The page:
Artists strive to be respected, to be remembered, to be immortal but works of art don't always endure eternally. Some fall to criticism, as Richard Serra discovered when his steel sculpture Tilted Arc was removed because of complaints from the public. Other works of art are designed to be temporary, like Krystof Wodiczko's slide projections that blink briefly in calculated criticisms on monuments and fortresses.
The process by which art is created, the spark that compels the search for a fuller understanding of life, endures past the objects of it creator. In the photograph reproduced here Paul McDonough catches another artist in the process of discovery and provides us with an open-ended story revealed in the quiet presence of solitude. In this graceful description of the eccentric artist intently measuring the distance between the lip and the chin of the classic sculpted bust, McDonough discloses a description of himself. In his work we see an artist set to engage his surroundings, peeling back the layers of confusion to find moments of intensity and charm. Photographs give us a breath of pause to consider the descriptions of moments and McDonough injects those hesitations with a lasting measure of reverence and respect.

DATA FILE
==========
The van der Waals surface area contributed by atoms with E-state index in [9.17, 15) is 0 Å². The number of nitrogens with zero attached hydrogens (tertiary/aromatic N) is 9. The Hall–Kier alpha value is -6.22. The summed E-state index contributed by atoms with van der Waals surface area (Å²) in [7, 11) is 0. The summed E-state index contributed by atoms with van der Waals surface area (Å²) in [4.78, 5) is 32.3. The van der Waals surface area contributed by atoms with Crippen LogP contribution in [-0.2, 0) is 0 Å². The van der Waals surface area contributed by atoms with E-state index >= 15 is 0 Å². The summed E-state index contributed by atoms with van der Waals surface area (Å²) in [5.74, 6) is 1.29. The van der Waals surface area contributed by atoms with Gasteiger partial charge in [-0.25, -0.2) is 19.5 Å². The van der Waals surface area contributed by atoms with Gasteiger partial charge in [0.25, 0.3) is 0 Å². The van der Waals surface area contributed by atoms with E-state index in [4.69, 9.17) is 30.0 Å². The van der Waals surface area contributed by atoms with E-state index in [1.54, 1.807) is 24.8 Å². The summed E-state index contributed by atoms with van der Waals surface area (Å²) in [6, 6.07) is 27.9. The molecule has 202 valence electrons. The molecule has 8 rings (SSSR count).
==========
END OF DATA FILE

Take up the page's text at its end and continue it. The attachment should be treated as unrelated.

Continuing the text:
Throughout his work McDonough gives us the opportunity to be comforted by moments of human interaction that spark our imagination and soften our struggle. The continuation of this process of discovery is the artists immortal contribution.
Paul McDonough lives in Brooklyn, New York and was a visiting artist at Light Work from August 1-30, 1989.